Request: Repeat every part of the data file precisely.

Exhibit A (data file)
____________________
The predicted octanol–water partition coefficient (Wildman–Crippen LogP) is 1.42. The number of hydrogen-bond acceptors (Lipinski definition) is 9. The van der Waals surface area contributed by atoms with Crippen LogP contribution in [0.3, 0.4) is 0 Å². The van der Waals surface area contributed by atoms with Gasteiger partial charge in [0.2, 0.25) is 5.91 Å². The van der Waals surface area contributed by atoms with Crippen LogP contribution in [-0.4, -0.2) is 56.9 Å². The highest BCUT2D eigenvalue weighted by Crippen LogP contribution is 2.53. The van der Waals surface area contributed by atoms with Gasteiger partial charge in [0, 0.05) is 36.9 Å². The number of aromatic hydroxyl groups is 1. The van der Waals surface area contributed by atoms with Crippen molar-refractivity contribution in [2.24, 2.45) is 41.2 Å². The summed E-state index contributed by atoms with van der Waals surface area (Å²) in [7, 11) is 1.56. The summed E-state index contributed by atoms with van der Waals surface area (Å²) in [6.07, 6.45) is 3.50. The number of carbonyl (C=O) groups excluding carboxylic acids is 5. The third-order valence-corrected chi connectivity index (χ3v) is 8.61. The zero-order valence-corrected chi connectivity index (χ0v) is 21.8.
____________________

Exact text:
The predicted octanol–water partition coefficient (Wildman–Crippen LogP) is 1.42. The number of hydrogen-bond acceptors (Lipinski definition) is 9. The van der Waals surface area contributed by atoms with Crippen LogP contribution in [0.3, 0.4) is 0 Å². The van der Waals surface area contributed by atoms with Gasteiger partial charge in [0.2, 0.25) is 5.91 Å². The van der Waals surface area contributed by atoms with Crippen LogP contribution in [-0.4, -0.2) is 56.9 Å². The highest BCUT2D eigenvalue weighted by Crippen LogP contribution is 2.53. The van der Waals surface area contributed by atoms with Gasteiger partial charge in [0, 0.05) is 36.9 Å². The number of aromatic hydroxyl groups is 1. The van der Waals surface area contributed by atoms with Crippen molar-refractivity contribution in [2.24, 2.45) is 41.2 Å². The summed E-state index contributed by atoms with van der Waals surface area (Å²) in [7, 11) is 1.56. The summed E-state index contributed by atoms with van der Waals surface area (Å²) in [6.07, 6.45) is 3.50. The number of carbonyl (C=O) groups excluding carboxylic acids is 5. The third-order valence-corrected chi connectivity index (χ3v) is 8.61. The zero-order valence-corrected chi connectivity index (χ0v) is 21.8.